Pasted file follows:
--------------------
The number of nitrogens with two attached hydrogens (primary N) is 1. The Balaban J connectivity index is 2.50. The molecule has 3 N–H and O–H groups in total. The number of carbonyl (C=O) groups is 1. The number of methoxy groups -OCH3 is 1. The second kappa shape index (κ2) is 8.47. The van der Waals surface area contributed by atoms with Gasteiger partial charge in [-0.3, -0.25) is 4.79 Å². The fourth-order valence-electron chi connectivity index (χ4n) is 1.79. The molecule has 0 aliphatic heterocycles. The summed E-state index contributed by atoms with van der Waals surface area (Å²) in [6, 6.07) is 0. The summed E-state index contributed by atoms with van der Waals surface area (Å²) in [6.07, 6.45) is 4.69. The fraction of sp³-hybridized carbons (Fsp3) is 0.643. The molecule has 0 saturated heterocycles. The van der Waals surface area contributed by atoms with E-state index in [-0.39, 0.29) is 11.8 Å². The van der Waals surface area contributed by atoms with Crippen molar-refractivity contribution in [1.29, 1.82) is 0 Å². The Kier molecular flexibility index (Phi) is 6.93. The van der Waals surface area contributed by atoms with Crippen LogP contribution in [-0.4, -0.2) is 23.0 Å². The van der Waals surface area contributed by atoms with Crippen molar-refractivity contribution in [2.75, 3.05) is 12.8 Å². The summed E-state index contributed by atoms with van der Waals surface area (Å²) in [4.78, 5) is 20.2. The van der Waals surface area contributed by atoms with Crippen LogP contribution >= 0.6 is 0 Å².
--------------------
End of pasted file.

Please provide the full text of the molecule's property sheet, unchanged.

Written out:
The number of nitrogens with two attached hydrogens (primary N) is 1. The Balaban J connectivity index is 2.50. The molecule has 3 N–H and O–H groups in total. The number of carbonyl (C=O) groups is 1. The number of methoxy groups -OCH3 is 1. The second kappa shape index (κ2) is 8.47. The van der Waals surface area contributed by atoms with Gasteiger partial charge in [-0.3, -0.25) is 4.79 Å². The fourth-order valence-electron chi connectivity index (χ4n) is 1.79. The molecule has 0 aliphatic heterocycles. The summed E-state index contributed by atoms with van der Waals surface area (Å²) in [6, 6.07) is 0. The summed E-state index contributed by atoms with van der Waals surface area (Å²) in [6.07, 6.45) is 4.69. The fraction of sp³-hybridized carbons (Fsp3) is 0.643. The molecule has 0 saturated heterocycles. The van der Waals surface area contributed by atoms with E-state index in [-0.39, 0.29) is 11.8 Å². The van der Waals surface area contributed by atoms with Crippen molar-refractivity contribution in [1.29, 1.82) is 0 Å². The Kier molecular flexibility index (Phi) is 6.93. The van der Waals surface area contributed by atoms with Crippen LogP contribution in [-0.4, -0.2) is 23.0 Å². The van der Waals surface area contributed by atoms with Crippen molar-refractivity contribution in [2.75, 3.05) is 12.8 Å². The summed E-state index contributed by atoms with van der Waals surface area (Å²) in [4.78, 5) is 20.2. The van der Waals surface area contributed by atoms with Crippen LogP contribution >= 0.6 is 0 Å².